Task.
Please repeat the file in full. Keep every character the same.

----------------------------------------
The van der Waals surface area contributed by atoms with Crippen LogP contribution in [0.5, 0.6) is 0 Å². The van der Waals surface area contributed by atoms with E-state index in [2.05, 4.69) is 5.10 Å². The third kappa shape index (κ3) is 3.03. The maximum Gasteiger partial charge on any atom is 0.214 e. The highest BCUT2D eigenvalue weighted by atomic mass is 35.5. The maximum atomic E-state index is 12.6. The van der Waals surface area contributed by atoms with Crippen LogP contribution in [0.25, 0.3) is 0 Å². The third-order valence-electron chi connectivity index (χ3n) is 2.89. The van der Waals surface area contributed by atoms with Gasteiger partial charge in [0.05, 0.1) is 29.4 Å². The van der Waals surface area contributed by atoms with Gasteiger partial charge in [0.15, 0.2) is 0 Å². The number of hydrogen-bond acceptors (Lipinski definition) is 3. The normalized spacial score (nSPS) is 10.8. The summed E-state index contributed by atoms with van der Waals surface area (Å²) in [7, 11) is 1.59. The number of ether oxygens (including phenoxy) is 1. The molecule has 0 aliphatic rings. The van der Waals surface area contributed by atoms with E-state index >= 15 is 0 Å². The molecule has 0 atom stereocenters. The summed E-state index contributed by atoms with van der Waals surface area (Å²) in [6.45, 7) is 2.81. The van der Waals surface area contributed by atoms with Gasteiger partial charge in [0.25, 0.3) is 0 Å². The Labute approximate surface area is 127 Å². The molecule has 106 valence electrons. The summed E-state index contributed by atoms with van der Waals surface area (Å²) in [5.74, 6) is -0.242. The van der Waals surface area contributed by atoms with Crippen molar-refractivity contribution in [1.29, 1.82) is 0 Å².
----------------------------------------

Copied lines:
The van der Waals surface area contributed by atoms with Crippen LogP contribution in [0.5, 0.6) is 0 Å². The van der Waals surface area contributed by atoms with E-state index in [2.05, 4.69) is 5.10 Å². The third kappa shape index (κ3) is 3.03. The maximum Gasteiger partial charge on any atom is 0.214 e. The highest BCUT2D eigenvalue weighted by atomic mass is 35.5. The maximum atomic E-state index is 12.6. The van der Waals surface area contributed by atoms with Crippen LogP contribution in [0.25, 0.3) is 0 Å². The third-order valence-electron chi connectivity index (χ3n) is 2.89. The van der Waals surface area contributed by atoms with Gasteiger partial charge in [0.05, 0.1) is 29.4 Å². The van der Waals surface area contributed by atoms with Gasteiger partial charge in [0.15, 0.2) is 0 Å². The number of hydrogen-bond acceptors (Lipinski definition) is 3. The normalized spacial score (nSPS) is 10.8. The summed E-state index contributed by atoms with van der Waals surface area (Å²) in [7, 11) is 1.59. The number of ether oxygens (including phenoxy) is 1. The molecule has 0 aliphatic rings. The van der Waals surface area contributed by atoms with E-state index >= 15 is 0 Å². The molecule has 0 atom stereocenters. The summed E-state index contributed by atoms with van der Waals surface area (Å²) in [6.45, 7) is 2.81. The van der Waals surface area contributed by atoms with Gasteiger partial charge in [0.25, 0.3) is 0 Å². The Labute approximate surface area is 127 Å². The molecule has 106 valence electrons. The summed E-state index contributed by atoms with van der Waals surface area (Å²) in [5.74, 6) is -0.242. The van der Waals surface area contributed by atoms with Crippen molar-refractivity contribution in [1.29, 1.82) is 0 Å².